Advertisement

Aging Clinical and Experimental Research

, Volume 20, Issue 1, pp 62–66 | Cite as

Randomised controlled trial of electrical stimulation of the quadriceps after proximal femoral fracture

  • Virginia Braid
  • Mark Barber
  • Sarah L. Mitchell
  • Brendan J. Martin
  • Malcolm Granat
  • David J. Stott
Original Article

Abstract

Background and aims: Proximal femoral fracture is often associated with long-term residual disability. Quadriceps weakness may be a factor in poor outcome. This study aimed to determine whether training of the quadriceps using electrical stimulation (ES) increases leg extensor power and decreases disability in elderly subjects rehabilitating after fracture. Methods: A single-blind randomized controlled trial of elderly postsurgical proximal femoral fracture patients, comparing 6 weeks of supplementary electrical stimulation of the quadriceps (15 patients) to usual physiotherapy alone (11 patients). The electrical stimulation on:off duty cycle was 7:23 seconds, with 36 cycles per session, given daily as an in-patient and twice weekly after discharge. The primary outcome measure was change in leg extensor power (Nottingham Power Rig). Functional mobility (Elderly Mobility Scale), disability (Barthel Index) and health status (Nottingham Health Profile) were also measured. Results: There was no significant difference in change in leg extensor power, or any other outcome measure, in the ES group compared to usualcare controls. Fractured leg extensor power increased by 10.9 (standard error of the mean 2.1) Watts at 6 weeks in the ES group compared to 15.3 (5.5) in the controls (mean adjusted difference −3.1, 95% CI −7.8, 1.6 Watts). Only 3 (20%) of the intervention patients tolerated sufficient stimulation intensity to produce repetitive knee extension, while 11 (73%) sustained palpable or visible contractions with no leg movement. Conclusion: A 6-week program of electrical stimulation of the quadriceps did not increase leg extensor power, or reduce disability, in elderly patients rehabilitating after surgical fixation of proximal femoral fracture. In many patients local discomfort limited the intensity of electrical stimulation that could be delivered.

Keywords

electrical stimulation proximal femoral fracture quadriceps rehabilitation 

Preview

Unable to display preview. Download preview PDF.

Unable to display preview. Download preview PDF.

References

  1. 1.
    Keene GS, Parker MJ, Pryor GA. Mortality and morbidity after hip fractures. BMJ 1993; 307: 1248–60.PubMedCrossRefGoogle Scholar
  2. 2.
    Marottoli RA, Berkman LF, Cooney LM Jr. Decline in physical function following hip fracture. J Am Geriatr Soc 40: 861–6. 1992.PubMedGoogle Scholar
  3. 3.
    Anianson A, Zetterberg C, Hedberg M, Hendriksson KG. Impaired muscle function with ageing: a background factor in the incidence of proximal femoral fracture. Clin Orthop 1984; 191: 193–202.Google Scholar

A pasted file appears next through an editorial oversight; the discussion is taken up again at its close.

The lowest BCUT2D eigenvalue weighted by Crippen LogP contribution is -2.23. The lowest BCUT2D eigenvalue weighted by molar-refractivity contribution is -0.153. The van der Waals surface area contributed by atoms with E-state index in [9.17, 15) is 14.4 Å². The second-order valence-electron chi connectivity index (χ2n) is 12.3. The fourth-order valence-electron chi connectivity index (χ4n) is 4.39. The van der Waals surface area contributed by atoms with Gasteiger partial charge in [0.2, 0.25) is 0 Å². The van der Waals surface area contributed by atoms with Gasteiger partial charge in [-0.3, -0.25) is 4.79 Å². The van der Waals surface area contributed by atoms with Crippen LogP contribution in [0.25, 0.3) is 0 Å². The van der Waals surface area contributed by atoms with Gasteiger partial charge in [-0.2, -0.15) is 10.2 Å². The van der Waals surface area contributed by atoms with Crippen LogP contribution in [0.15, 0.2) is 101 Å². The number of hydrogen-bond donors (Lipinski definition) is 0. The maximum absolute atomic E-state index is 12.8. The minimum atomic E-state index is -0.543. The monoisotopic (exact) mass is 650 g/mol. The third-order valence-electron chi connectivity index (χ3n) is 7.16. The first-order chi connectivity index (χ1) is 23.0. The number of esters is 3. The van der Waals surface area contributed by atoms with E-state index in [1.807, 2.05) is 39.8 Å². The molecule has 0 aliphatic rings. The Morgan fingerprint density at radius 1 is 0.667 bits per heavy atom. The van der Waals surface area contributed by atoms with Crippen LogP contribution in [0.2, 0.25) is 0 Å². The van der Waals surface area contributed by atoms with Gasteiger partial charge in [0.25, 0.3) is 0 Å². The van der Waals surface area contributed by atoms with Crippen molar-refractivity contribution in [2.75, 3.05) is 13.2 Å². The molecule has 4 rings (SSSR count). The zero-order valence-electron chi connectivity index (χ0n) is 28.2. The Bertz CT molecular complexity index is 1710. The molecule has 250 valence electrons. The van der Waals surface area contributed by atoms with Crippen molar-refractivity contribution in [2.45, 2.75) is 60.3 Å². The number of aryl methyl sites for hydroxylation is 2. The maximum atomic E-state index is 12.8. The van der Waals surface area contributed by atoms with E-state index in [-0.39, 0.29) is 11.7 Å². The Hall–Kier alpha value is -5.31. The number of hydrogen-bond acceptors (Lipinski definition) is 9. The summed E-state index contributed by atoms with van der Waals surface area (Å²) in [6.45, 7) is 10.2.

4. 4.
    Lamb SE, Morse RE, Grimley Evans J. Mobility after proximal femoral fracture: the relevance of leg extensor power, postural sway and other factors. Age Ageing 1995; 24: 308–14.PubMedCrossRefGoogle Scholar
  5. 5.
    Mitchell SL, Statt DJ, Martin BJ, Grant SJ. Randomized controlled trial of quadriceps training after proximal femoral fracture. Clin Rehab 2001; 15: 282–90.CrossRefGoogle Scholar
  6. 6.
    Martin TP, Gundersen LA, Blevins FT, Coutts RD. The influence of functional electrical stimulation on the properties of vastus lateralis fibres following total knee arthroplasty. Scand J Rehabil Med 1991; 23: 207–10.PubMedGoogle Scholar
  7. 7.
    Barber M, Braid V, Mitchell SL, et al. Electrical stimulation of quadriceps during rehabilitation following proximal femoral fracture. Int J Rehabil Res 2002; 25: 61–3.PubMedCrossRefGoogle Scholar
  8. 8.
    Lamb SE, Oldham JA, Morse RE, Evans JG. Neuromuscular stimulation of the quadriceps muscle after hip fracture: a randomized controlled trial. Arch Phys Med Rehabil 2002; 83: 1087–92.PubMedCrossRefGoogle Scholar
  9. 9.
    Rooney JG, Currier DP, Nitz AJ. Effect of variation in the burst and carrier frequency modes of neuromuscular electrical stimulation on pain perception of healthy subjects. Phys Ther 1992; 72: 800–9.PubMedGoogle Scholar
  10. 10.
    Kramer JF. Effect of electrical stimulation current frequencies on isometric knee extension torque. Phys Ther 1987; 67: 31–8.PubMedGoogle Scholar
  11. 11.
    Bassey EJ, Short AH. A new method for measuring power output in a single leg extension: feasibility, reliability and validity. Eur J Appl Physiol Occup Physiol 1990; 60: 385–90.PubMedCrossRefGoogle Scholar
  12. 12.
    Presser L, Canby A. Further validation of the Elderly Mobility Scale for measurement of mobility of hospitalised elderly people. Clin Rehab 1997; 11: 338–43.CrossRefGoogle Scholar
  13. 13.
    Mahoney FI, Barthel DW. Functional evaluation: the Barthel index. Maryland State Med J 1965; 14: 61–5.Google Scholar
  14. 14.
    Petrella JK, Miller LS, Cress ME. Leg extensor power, cognition, and functional performance in independent and marginally dependent older adults. Age Ageing 2004; 33: 342–8.PubMedCrossRefGoogle Scholar

Copyright information

© Springer Internal Publishing Switzerland 2008

Authors and Affiliations

  • Virginia Braid
    • 1
  • Mark Barber
    • 1
  • Sarah L. Mitchell
    • 1
  • Brendan J. Martin
    • 2
  • Malcolm Granat
    • 3
  • David J. Stott
    • 1
  1. 1.Academic Section of Geriatric MedicineGlasgow Royal InfirmaryGlasgowUK
  2. 2.Department of Medicine for the ElderlyHairmyres HospitalUK
  3. 3.Department of BioengineeringStrathclyde UniversityUnited Kingdom

Personalised recommendations